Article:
The Roundup picks up that reporter Jordan Rau is leaving the L.A. Times Sacramento bureau, apparently not as part of today's layoffs. Presuming that Rau won't be replaced, the Sacto bureau — which already lost Dan Morain and Virginia Ellis recently — will be at its lowest point for reporter staffing in decades. The bureau is also smarting from the loss of longtime office administrator Patti Williams. A Times survivor writes:
The Sacramento Bureau is already hurting with the loss of decades upon decades of institutional knowledge because of the departures of Virginia Ellis, Nancy Vogel, Dan Morain, Jenifer Warren and now Jordan Rau. But the loss of Patti Williams represents something less public but every bit as profoundly deep. In her role as office manager, Patti of course made life so much easier. But she will be missed most for the intangibles she brought to our busy little world. She was the heart and soul of our operation, offering a warm smile, a hug when needed, an ear for the distressed or ill-tempered. Her departure effects the Times' daily product as much as those whose names appear atop stories.
Other confirmed departures from the Times today include photographer Lori Shepler and photo editor Tracy Silveria, health writer Mary Engel, copy editor Karen Chadjerian and video journalist John Vande Wege. Shepler emails, "It's official. I got laid off so you can post it on your site. Life goes on and i'm looking forward to new opportunities and LESS stress!!!" Their farewell emails to the newsroom are after the jump.
Add to the list: Deputy Arts Editor Craig Fisher, who previously edited on the foreign desk. He confirmed that he was laid off, also reported by Laura Stegman.
Lori Shepler, photographer:
Hi everyone, Well I will keep it short and sweet. After an amazing 25 yr career at the this wonderful paper it is time for me to start a new chapter in my book. I couldn't have asked for a more rewarding and fulfilling time with so many wonderfully talented and special people. You all are such amazing group of journalists but most importantly, great human beings and friends. Thanks for all the unforgettable memories and I wish everyone the best,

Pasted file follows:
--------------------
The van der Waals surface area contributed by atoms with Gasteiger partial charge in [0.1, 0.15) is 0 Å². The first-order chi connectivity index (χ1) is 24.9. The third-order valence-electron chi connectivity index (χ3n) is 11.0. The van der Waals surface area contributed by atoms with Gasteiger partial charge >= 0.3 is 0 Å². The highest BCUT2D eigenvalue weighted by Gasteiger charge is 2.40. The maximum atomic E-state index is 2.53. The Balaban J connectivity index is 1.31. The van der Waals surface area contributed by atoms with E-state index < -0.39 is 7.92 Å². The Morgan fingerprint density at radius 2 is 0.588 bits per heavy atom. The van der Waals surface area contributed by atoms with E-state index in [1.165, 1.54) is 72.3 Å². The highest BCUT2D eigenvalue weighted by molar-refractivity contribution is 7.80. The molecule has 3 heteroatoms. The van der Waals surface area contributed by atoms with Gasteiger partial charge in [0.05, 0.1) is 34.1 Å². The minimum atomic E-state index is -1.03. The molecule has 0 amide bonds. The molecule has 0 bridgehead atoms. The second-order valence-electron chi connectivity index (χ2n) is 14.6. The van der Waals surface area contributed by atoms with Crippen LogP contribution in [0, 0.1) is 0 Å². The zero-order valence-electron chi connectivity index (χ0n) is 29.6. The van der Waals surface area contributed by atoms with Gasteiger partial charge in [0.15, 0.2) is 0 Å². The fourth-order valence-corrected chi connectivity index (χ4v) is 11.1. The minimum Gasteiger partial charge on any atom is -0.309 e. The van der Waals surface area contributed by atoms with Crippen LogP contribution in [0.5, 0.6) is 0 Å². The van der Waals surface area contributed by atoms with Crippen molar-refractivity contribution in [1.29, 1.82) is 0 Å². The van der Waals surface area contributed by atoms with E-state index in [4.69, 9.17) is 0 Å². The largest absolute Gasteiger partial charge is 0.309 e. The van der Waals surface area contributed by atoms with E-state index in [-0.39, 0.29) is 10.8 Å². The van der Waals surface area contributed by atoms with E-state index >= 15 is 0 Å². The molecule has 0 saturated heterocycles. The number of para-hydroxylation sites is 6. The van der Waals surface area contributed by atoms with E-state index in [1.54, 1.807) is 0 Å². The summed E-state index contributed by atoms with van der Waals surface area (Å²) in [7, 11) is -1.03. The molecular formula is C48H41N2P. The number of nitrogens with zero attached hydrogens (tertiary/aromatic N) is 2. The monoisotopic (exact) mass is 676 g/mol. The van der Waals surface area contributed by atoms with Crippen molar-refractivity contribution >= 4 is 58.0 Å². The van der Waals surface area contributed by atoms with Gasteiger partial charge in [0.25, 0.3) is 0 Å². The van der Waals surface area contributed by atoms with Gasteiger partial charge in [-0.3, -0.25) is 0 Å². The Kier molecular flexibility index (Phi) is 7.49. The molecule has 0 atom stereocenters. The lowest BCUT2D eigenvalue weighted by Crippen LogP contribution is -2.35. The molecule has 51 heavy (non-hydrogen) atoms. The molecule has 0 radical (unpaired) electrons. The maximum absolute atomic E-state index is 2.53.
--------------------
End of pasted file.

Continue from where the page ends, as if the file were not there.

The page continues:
Mary Engel, staff writer in Health and former editorial writer:
How grand it has been to tell stories for a living, to drop into people's worlds and to describe them with passion and compassion—to have had for so many years a job that allowed me, as the late, great Molly Ivins once said, to do good and have fun.
Don't let the other junk cause you to forget that that's what you do and what you have.
I'm going to be traveling through New Zealand for the next month in a vintage VW camper van, hoping that it will jolt loose an epiphany about what's next.
Tracy Silveria, photo editor:
i was chopped! got to the last round and found a pink slip in the basket.
i have always found great pride in being a journalist, seeing life through a photographer’s lens, in seeking to tell stories visually, and in advocating for photographers. thanks to the business dept, a great bunch of writers, for teaching me abt cpi, dead cat bounces, and lots of other economic stuff that made my head hurt! thanks too to my ole pals in OC, it was great back then...
American journalism will survive, maybe we will deliver our work differently, but as long as we strive to tell the truth, we will continue to make a difference in our society and be a vital component of democracy, because even though the greedy bean counters have tried to crush our spirit, that is what journalists do.
Ten years at the Times, 24 years in the industry, lots of memories. Thanks to those who are a part of the positive ones, you will be missed.
John Vande Wege, video journalist
Subject: There's no -30- for video
And Bob Carey said it the best when he left. It's always been about the adventures--the people you would have never met and the places you would have never visited--that this job has afforded me. To the amazing writers that allowed me to reinterpret their words into video, thank you. To the amazing photojournalists who willingly gave me their images and sound so I could tell a story, thank you.
This place has always been equal parts frustration and delight. Luckily, all the maddening aspects will fade away and I'll cling to the
happy memories of my 11 years here. Good luck to all.
Karen Chaderjian, Sports copy editor:
I've worked in and outside this paper since January of 1985, and I'm still learning from you all.
To all the folks in sports, a special thank you. As much as everyone knows the deadlines you face, few understand the seamless way the desk, writers and designers work together to pull that off.
Best to you,